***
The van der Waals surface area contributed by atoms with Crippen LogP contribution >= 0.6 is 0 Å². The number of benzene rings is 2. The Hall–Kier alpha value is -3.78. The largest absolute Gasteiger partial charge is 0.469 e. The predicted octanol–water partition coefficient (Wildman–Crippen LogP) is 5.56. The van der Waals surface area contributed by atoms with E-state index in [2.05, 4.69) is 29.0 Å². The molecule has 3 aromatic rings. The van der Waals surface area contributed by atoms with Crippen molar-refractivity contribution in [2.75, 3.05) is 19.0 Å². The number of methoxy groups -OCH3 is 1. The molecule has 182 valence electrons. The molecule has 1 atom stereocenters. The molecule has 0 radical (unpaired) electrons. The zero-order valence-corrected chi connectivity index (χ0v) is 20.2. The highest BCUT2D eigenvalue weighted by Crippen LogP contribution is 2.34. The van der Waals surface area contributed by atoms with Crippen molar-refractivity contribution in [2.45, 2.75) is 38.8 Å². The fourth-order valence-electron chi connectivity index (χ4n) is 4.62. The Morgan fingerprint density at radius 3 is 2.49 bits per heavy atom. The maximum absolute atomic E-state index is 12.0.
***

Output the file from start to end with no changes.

The van der Waals surface area contributed by atoms with Crippen LogP contribution >= 0.6 is 0 Å². The number of benzene rings is 2. The Hall–Kier alpha value is -3.78. The largest absolute Gasteiger partial charge is 0.469 e. The predicted octanol–water partition coefficient (Wildman–Crippen LogP) is 5.56. The van der Waals surface area contributed by atoms with E-state index in [2.05, 4.69) is 29.0 Å². The molecule has 3 aromatic rings. The van der Waals surface area contributed by atoms with Crippen molar-refractivity contribution in [2.75, 3.05) is 19.0 Å². The number of methoxy groups -OCH3 is 1. The molecule has 182 valence electrons. The molecule has 1 atom stereocenters. The molecule has 0 radical (unpaired) electrons. The zero-order valence-corrected chi connectivity index (χ0v) is 20.2. The highest BCUT2D eigenvalue weighted by Crippen LogP contribution is 2.34. The van der Waals surface area contributed by atoms with Crippen molar-refractivity contribution in [2.45, 2.75) is 38.8 Å². The fourth-order valence-electron chi connectivity index (χ4n) is 4.62. The Morgan fingerprint density at radius 3 is 2.49 bits per heavy atom. The maximum absolute atomic E-state index is 12.0.